Variable TKE amounts marginally impact power generation. TKE_0 simulations average 3.8 % less production than TKE_100 throughout the year, as reduced turbulence in TKE_0 limits momentum transport into the waked zone. Although differences in power production are small, both simulations exhibit large variability at short temporal periods. Improving WFP accuracy by accounting for wind shear throughout the rotor-swept region (Redfern et al., 2019) and dynamic air density may increase the variability in power production further (Wu et al., 2022). Further, different sizes of turbines may be installed in some of these regions, and the size of the turbine can influence the impacts of the turbine (Golbazi et al., 2022).

Future wind resource assessments may neglect differences between TKE_0 and TKE_100 because the power production offset is minor, although we identify a strong outlier during a frontal passage when differences in power production between TKE_100 and TKE_0 are large. While power production differences are minor, effects on other atmospheric variables may be more significant (Fig. A1). Variability may be influenced by other meteorological conditions. Successive analyses should consider yearlong CA simulations to identify the full range of external wake impacts. Although we infer that the effects of CA wakes on ONE are small relative to LA wakes, yearlong estimates may show otherwise. Notably, we find that internal wakes have larger impacts on power production than those generated externally.

Appendix A

To assess the sensitivity of simulations to the amount of parameterized TKE, we conducted a set of 2 d test runs from 11 to 13 July 2017. This time period was chosen for its predominance of southwesterly winds, which represent typical conditions across the OCS, and for the availability of Air–Sea Interaction Tower lidar observations for wind profile validation of the NWF simulations. Test runs consist of 0 % (TKE_0), 25 % (TKE_25), 50 % (TKE_50), and 100 % (TKE_100) added TKE with the WFP.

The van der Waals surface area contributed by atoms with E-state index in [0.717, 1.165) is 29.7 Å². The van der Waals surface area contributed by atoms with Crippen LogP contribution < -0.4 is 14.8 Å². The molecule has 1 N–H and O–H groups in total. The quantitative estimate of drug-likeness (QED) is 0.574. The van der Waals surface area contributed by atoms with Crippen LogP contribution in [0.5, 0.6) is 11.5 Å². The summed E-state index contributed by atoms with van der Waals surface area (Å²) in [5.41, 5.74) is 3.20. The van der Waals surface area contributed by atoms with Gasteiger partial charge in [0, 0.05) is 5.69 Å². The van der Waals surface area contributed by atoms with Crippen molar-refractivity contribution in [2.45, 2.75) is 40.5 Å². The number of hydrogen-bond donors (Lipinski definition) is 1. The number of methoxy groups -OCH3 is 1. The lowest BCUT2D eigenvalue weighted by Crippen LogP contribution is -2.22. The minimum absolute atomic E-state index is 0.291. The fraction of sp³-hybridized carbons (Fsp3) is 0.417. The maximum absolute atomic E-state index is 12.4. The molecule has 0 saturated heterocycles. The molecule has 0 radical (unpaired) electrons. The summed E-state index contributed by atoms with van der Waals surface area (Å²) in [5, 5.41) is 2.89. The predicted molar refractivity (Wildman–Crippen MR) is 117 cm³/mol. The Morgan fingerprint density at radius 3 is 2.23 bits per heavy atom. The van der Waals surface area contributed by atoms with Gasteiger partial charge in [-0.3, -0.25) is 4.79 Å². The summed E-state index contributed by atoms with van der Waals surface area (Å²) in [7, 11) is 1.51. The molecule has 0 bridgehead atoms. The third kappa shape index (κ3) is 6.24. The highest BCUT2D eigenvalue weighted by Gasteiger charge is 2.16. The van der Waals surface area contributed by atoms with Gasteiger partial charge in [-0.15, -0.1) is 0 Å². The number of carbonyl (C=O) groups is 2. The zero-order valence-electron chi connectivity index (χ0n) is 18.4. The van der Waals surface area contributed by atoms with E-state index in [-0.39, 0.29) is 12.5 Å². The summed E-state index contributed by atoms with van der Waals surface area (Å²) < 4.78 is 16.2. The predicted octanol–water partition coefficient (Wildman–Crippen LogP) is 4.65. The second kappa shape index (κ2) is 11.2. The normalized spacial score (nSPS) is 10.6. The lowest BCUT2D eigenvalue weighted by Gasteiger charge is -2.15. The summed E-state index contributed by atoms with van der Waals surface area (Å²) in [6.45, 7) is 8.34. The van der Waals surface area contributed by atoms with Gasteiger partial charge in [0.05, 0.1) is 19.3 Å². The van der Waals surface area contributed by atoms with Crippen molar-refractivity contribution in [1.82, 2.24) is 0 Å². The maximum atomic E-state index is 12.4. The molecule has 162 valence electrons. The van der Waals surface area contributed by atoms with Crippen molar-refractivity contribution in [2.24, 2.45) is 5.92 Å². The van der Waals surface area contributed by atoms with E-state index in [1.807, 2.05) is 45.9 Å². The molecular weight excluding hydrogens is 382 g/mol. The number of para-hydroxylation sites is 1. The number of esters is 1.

Hub-height wind speeds vary by simulation type and added TKE amount (Fig. A1a). Mean WFP wind speeds are always slower than NWF wind speeds due to the momentum sink introduced by wind turbines, by 2.9 m s−1. Larger variations between wind speeds (Fig. A1a) correspond with larger spreads in power output by TKE amount (Fig. A1c). The sequencing of power production driven by TKE amount remains consistent, namely that the differences progress from TKE_0 to TKE_25, TKE_50, TKE_75, and TKE_100. Because power production totals for TKE_25 and TKE_50 are typically bounded by the totals for TKE_0 and TKE_100, production simulations incorporate TKE_0 and TKE_100 only to account for the full range of uncertainty throughout a full yearlong period from 1 September 2019 to 1 September 2020.

Although subtle, several important meteorological quantities from the model grid cell at the center of the RIMA block vary by the added TKE amount. For example, wind speeds are slower on 12 July between 12:00 and 16:00 UTC (Fig. A1a). The wind speed reduction during this time period causes a corresponding decrease in turbulent transport of moisture. The mean difference in moisture fluxes throughout the full period between TKE_100 and TKE_0 is 2.84×10-6 kg m−2 s−1 (Fig. A1b). Note that the surface moisture flux remains negative throughout the period. While maritime moisture profiles typically exhibit a decrease in concentration with height, corresponding with a positive flux, mixing from the turbines reduces the near-surface concentration and reverses the gradient.